A.S. Byatt is Margaret Drabble’s sister and they’re both among
the best contemporary novelists of family life. Not surprisingly,
they both write well about sibling rivalry, and this novel is
not only not an exception, but a virtuoso piece of writing about
sibling relationships in two generations of several families.
On the day of Prosper Cainâ€™s wedding, Peter Pan, or The Boy Who Wouldnâ€™t Grow Up, opened at the Duke of Yorkâ€™s Theatre, in St. Martinâ€™s Lane. It was late: it should have opened on the 22nd, and had been delayed by the failure of some of the complex machinery for its special effects. There was to have been a â€œliving fairyâ€ reduced to pygmy size by a giant lens. There was to have been an eagle which descended on the pirate Smee, and seized him by the pants to carry him across the auditorium. At the very last moment a mechanical lift collapsed, and with it racks of scenery. Much that was to become familiarâ€”the Mermaidsâ€™ Lagoon, the Little House in the Treetopsâ€”was not yet constructed. And there were scenes, on that first night, that were later excised. It had all been kept a darkly veiled secret. That reconvened first night audienceâ€”an adult audience, at an evening performanceâ€”had no idea what it was about to see. And then the curtain rose on an enclosed nursery, with little beds with soft bedspreads and a wonderful frieze of wild animals high on the walls, elephants, giraffes, lions, tigers, kangaroos. And a large black and white dog, woken from sleep by a striking clock, rose to turn down the bedclothes and run the bath.
Both August Steyning and Olive Wellwood knew James Barrie, and were part of that first audience. Their party filled a whole row: Olive, Humphry, Violet, Tom, Dorothy, Phyllis, Hedda, Griselda. The light flared in the fake fire. The three children, two boys and a girl, all played by young women, pranced in pyjamas and played at being grown-ups, producing children like rabbits out of hats, having clearly no idea at all where children came from. The audience laughed comfortably. The parents, dressed for the evening, like the audience out in front of them, argued about the dog, Nana, who was deceived by Mr. Darling into drinking nasty medicine, and then chained up. The night lights went out. The crowing boy, who was Nina Boucicault, another woman, flew in at the unbarred window, in search of his/her shadow.
Olive Wellwoodâ€™s reaction to theatre was always to want to writeâ€”now, immediately, to get into the other world, which Barrie had cleverly named the Never Never Land. It was neither the trundling dog, nor the charming children, that caught her imagination. It was Peterâ€™s sheared shadow, held up by the Darling parents before being rolled up and put in a drawer. It was dark, floating lightly, not quite transparent, a solid theatrical illusion. When Wendy sewed it on, and he danced, and it became a thing cast by stage lighting climbing the walls and gesturing wildly, she was entranced.
The amazing tale wound on. The children flew. The greasy-locked pirate waved his evil hook. The Lost Boys demonstrated their total ignorance of what mothers, or fathers, or homes, or kisses, might be. Dauntlessly, they sunk their knives into pirates. There was a moment of tension when the darting light who was the fairy began to die in the medicine glass, and had to be revived by the clapping of those who believed in fairies. The orchestra had been instructed to clap, if no one else did. But timidly, then vociferously, then ecstatically, that audience of grown-ups applauded, offered its belief in fairies. Olive looked along the row of her party to see who was clapping. Steyning yes, languidly, politely. Dorothy and Griselda, somewhere between enthusiasm and good manners. Phyllis, wholeheartedly, eyes bright. Humphry, ironically. Violet, snappishly. She herself, irritated and moved. Hedda, intently.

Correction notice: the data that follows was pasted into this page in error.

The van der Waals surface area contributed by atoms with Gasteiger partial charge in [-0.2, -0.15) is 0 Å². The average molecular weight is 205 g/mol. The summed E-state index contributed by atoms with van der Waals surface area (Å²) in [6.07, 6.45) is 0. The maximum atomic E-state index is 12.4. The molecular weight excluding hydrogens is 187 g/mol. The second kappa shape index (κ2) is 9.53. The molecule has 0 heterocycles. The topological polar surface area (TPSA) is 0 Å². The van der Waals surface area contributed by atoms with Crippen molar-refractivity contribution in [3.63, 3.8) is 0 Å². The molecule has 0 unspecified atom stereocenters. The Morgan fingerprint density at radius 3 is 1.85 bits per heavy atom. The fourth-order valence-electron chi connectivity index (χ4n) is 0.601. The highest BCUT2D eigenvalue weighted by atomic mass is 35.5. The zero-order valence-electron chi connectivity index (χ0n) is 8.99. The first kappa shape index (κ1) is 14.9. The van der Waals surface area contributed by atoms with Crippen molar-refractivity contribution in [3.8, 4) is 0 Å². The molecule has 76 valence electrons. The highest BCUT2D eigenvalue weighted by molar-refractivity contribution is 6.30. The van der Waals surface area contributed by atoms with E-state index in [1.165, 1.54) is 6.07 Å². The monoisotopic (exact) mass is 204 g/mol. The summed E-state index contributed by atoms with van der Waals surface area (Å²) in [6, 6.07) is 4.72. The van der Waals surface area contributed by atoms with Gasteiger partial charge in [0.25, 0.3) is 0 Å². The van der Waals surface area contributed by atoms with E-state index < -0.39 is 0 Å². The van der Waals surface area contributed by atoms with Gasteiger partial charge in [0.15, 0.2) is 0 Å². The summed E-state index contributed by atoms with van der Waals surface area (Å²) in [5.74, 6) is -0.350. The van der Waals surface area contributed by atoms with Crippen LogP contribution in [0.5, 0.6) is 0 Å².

Not Tom. You would have wagered that Tom would clap hardest.
The penultimate scene was the testing of the Beautiful Mothers, by Wendy. The Nursery filled with a bevy of fashionably dressed women, who were allowed to claim the Lost Boys if they responded sensitively to a flushed face, or a hurt wrist, or kissed their long-lost child gently, and not too loudly. Wendy dismissed several of these fine ladies, in a queenly manner. Steyning spoke to Olive behind his hand. â€œThis will have to go.â€ Olive smiled discreetly and nodded. Steyning said â€œItâ€™s part pantomime, part play. Itâ€™s the play that is original, not the pantomime.â€ â€œHush,â€ said the fashionable lady in front of him, intent on the marshalling of the Beautiful Mothers.
After the wild applause, and the buzz of discussion, Olive said to Tom
â€œDid you enjoy that?â€
â€œNo,â€ said Tom, who was in a kind of agony. â€œWhy not?â€
Tom muttered something in which the only audible word was â€œcardboard.â€ Then he said â€œHe doesnâ€™t know anything about boys, or making things up.â€
August Steyning said â€œYou are saying itâ€™s a play for grown-ups who donâ€™t want to grow up?â€
â€œAm I?â€ said Tom. He said â€œItâ€™s make-believe make-believe make-believe. Anyone can see all those boys are girls.â€
His body squirmed inside his respectable suit. Tom said â€œItâ€™s not like Alice in Wonderland. Thatâ€™s a real other place. This is just wires and strings and disguises.â€
â€œYou have a Puritan soul,â€ said Steyning. â€œI think you will find, that whilst everything you say is true, this piece will have a long life and people will suspend their disbelief, very happily.â€